Florentine Codex: Book 9
General History of the Things of New Spain
Bernardino de Sahagún
Translated from the Nahuatl with notes by Charles E. Dibble and Arthur J. O. Anderson
Two of the world’s leading scholars of the Aztec language and culture have translated Sahagún’s monumental and encyclopedic study of native life in Mexico at the time of the Spanish Conquest. This immense undertaking is the first complete translation into any language of Sahagún’s Nahuatl text, and represents one of the most distinguished contributions in the fields of anthropology, ethnography, and linguistics.
Written between 1540 and 1585, the Florentine Codex (so named because the manuscript has been part of the Laurentian Library’s collections since at least 1791) is the most authoritative statement we have of the Aztecs’ lifeways and traditions—a rich and intimate yet panoramic view of a doomed people.
The Florentine Codex is divided by subject area into twelve books and includes over 2,000 illustrations drawn by Nahua artists in the sixteenth century.
Book Nine begins with how commerce grew in Mexico from the trade of only feathers to jewelry, precious stones, animal skins, embroidered clothing, and chocolate. It discusses how the merchants prepare for a journey and the celebrations that take place when they arrive home safely. This book also lists different types of merchants, such as lapidaries, who worked with precious stones, and ornamenters, who made feather articles.
Charles E. Dibble (1909–2002) was an anthropologist, linguist, and scholar specializing in Mesoamerican cultures. He received his master’s and doctorate degrees from the Universidad Nacional Autónomo de México and taught at the University of Utah from 1939–1978, where he became a Distinguished Professor of Anthropology.
Arthur J. O. Anderson (1907–1996) was an anthropologist specializing in Aztec culture and language. He received his MA from Claremont College and his PhD in anthropology from the University of Southern California. He was a curator of history and director of publications at the Museum of New Mexico in Santa Fe and taught at a number of institutions, including San Diego State University, from which he retired.
For their work on the Florentine Codex, both Dibble and Anderson received the Mexican Order of the Aztec Eagle, the highest honor of the Mexican government; from the King of Spain the received the Order of Isabella the Catholic (Orden de Isabel la Católica) and the title of Commander (Comendador).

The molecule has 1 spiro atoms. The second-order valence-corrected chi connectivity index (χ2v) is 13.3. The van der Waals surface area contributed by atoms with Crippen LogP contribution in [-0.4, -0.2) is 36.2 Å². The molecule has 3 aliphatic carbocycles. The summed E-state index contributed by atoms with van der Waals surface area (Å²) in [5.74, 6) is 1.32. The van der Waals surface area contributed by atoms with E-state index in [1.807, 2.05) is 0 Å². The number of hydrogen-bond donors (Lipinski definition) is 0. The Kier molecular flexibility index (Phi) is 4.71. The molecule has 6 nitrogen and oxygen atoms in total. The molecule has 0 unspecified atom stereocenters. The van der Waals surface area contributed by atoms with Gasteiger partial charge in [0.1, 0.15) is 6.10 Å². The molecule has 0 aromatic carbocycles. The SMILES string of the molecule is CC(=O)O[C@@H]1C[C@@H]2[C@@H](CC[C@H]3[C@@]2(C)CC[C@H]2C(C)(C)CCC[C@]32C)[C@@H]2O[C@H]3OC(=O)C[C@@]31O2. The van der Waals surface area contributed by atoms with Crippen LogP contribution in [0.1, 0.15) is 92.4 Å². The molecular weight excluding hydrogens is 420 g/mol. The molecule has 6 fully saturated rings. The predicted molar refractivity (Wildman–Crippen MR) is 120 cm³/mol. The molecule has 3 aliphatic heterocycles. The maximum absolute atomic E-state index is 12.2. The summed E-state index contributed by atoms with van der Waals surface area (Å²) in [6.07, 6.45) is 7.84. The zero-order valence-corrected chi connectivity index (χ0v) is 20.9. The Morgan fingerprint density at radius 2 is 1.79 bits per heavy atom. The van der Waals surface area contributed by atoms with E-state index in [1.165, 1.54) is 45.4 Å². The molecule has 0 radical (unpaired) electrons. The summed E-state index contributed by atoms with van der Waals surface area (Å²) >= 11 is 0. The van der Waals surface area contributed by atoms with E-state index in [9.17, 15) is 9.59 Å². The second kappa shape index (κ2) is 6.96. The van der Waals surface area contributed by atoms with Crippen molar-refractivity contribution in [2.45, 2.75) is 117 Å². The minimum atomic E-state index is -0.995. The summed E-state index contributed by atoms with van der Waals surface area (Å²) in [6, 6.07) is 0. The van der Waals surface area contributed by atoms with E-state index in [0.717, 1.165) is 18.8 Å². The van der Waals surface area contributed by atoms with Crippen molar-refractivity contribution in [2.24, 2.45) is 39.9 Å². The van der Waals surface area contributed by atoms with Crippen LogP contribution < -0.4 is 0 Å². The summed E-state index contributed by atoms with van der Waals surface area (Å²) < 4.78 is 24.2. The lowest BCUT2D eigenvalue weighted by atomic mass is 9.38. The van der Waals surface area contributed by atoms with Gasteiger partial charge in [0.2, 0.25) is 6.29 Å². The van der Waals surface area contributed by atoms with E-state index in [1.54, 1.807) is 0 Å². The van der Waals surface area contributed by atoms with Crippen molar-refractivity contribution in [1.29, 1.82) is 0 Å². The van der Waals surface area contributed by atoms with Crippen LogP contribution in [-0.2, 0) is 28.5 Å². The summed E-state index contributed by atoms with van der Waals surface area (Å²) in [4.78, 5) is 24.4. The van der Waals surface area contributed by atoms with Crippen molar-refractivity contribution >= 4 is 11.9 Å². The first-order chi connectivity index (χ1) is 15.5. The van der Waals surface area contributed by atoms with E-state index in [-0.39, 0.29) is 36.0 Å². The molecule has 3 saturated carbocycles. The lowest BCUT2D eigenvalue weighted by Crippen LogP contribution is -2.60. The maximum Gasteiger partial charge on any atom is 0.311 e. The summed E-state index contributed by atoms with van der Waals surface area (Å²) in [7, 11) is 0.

Table of Contents:
1. Telleth of those who founded commerce in Mexico and Tlatilulco
2. Here is told how the merchants began their office, in which they were considered [and] honored as principal [merchants]
3. Telleth of the offerings which the merchants made when they were going to set out somewhere
4. Telleth what the merchants did when they reached where they were going
5. Telleth how the merchants were given the name of disguised merchants
6. Telleth how the merchants made offerings when they reached their homes, whence they had gone, called the washing of feet
7. Telleth how these merchants at that time held a banquet
8. Telleth how he who held the banquet performed the act of offering, to pay the debt [to the gods]
9. Telleth what they did when it was about to dawn, and what they did when the sun arose
10. Here is told of still another feast celebration (which was called "the bathing")
11. Here is told what was done when the holding of a feast was determined
12. Here is told what the one who determined the holding of a feast prepared in his city
13. Here is told how they began the feast and what was then done
14. Here is told how they slew the slaves at the time that they observed the feast day
15. Here are mentioned all the makers of fine ornaments called master craftsmen: the gold workers and lapidaries
16. Here is told how the craftsmen who cast precious metals fashioned their wares
17. Here are discussed the lapidaries who worked precious stones
18. Here are mentioned the inhabitants of Amantlan, ornamenters who worked precious feathers and many other kinds of feathers
19. Here is told how the inhabitants of Amantlan, ornamenters who made feathers articles, celebrated a feast day to their gods
20. Telleth the manner in which these inhabitants of Amantlan, the ornamenters, worked feathers for adornment
21. Here is told how those of Amantlan, the ornamenters, performed their task
Praise and Reviews:
“Highly recommended for all academic and large public libraries.”
“A great scholarly enterprise.”
—New Mexico Historical Review
“Bringing the knowledge of modern scholarship to bear on their materials, the translators have been able to illuminate many obscurities in the text. The complete series of volumes is a landmark of scholarly achievement.”
—The New Mexican
“This publication of Sahagún makes available to scholars and their students alike the original Nahuatl text for comparison with the more easily accessible Spanish text, which is in many places merely an abridgment or précis of the original. A whole series of native sources for the study of Mexican pre-conquest history is now at hand for a field of historical study formerly restricted to a small number of investigators. A whole chapter of the cultural history of early Colonial Mexico is unfolding before us. [The Codex is] an impressive monument to Spanish humanism in the sixteenth-century New World.”
—The Hispanic American Historical Review
“Sahagún emerges as the indisputable founder of ethnographic science. The accomplishments of the joint translators, Dibble and Anderson, will surely rank among the greatest achievements of American ethnohistorical scholarship.”